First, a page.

Australia’s antitrust regulator has warned Google’s planned $2.1 billion acquisition of fitness tracker maker Fitbit may give it too much of people’s data, potentially hurting competition in health and online advertising markets.
The Australian Competition and Consumer Commission (ACCC) is the first regulator to voice concerns about the deal in a preliminary decision on Thursday.
“Buying Fitbit will allow Google to build an even more comprehensive set of user data, further cementing its position and raising barriers to entry to potential rivals,” ACCC Chairman Rod Sims said on Thursday. “User data available to Google has made it so valuable to advertisers that it faces only limited competition.”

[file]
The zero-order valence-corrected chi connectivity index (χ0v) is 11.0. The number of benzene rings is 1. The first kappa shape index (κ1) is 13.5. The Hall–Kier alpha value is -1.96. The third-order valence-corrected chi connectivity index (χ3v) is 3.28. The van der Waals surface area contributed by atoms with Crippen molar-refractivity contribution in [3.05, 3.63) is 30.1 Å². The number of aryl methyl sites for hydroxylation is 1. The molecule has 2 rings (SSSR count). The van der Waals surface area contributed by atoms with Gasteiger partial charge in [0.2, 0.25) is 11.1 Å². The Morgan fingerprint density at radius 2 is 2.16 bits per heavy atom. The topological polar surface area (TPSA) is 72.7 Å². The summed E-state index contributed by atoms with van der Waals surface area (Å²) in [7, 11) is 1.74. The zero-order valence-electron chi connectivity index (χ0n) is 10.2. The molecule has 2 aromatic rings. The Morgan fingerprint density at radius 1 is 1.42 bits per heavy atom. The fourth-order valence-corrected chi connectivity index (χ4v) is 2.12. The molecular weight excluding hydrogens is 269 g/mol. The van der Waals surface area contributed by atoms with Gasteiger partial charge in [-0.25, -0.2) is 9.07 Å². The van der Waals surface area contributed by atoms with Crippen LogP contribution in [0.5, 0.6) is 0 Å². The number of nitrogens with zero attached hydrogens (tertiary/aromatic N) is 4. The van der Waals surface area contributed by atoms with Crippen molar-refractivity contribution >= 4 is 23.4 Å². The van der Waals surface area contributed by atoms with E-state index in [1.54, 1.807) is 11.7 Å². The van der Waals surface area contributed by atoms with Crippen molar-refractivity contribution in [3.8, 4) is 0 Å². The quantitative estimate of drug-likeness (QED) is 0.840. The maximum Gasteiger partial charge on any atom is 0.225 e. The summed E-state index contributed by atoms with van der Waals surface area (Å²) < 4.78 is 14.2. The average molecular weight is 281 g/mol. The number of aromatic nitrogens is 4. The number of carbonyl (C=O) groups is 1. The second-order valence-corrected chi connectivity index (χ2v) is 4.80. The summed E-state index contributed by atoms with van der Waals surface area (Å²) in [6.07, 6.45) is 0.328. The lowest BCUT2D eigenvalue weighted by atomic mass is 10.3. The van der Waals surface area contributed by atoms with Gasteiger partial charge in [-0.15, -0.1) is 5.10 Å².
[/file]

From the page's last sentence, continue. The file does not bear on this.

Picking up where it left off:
The ACCC, which does not generally have the power to block a deal outside Australia, will announce its final decision on August 13.
Google wants the deal, announced in November, to help it compete with Apple… But consumer groups have raised privacy concerns. The U.S. Justice Department is evaluating the deal, while the European Commission is due to give a ruling in July.
MacDailyNews Take: Last month, European consumer group BEUC warned that Alphabet-owned Google’s planned $2.1 billion acquisition of Fitbit may harm consumers and hinder innovation.
Yet another reason not to buy a Fitbit, unless you want Google to have your steps, exercise data, heart rates, sleep patterns, weight, Fitbit friends, etc. for free.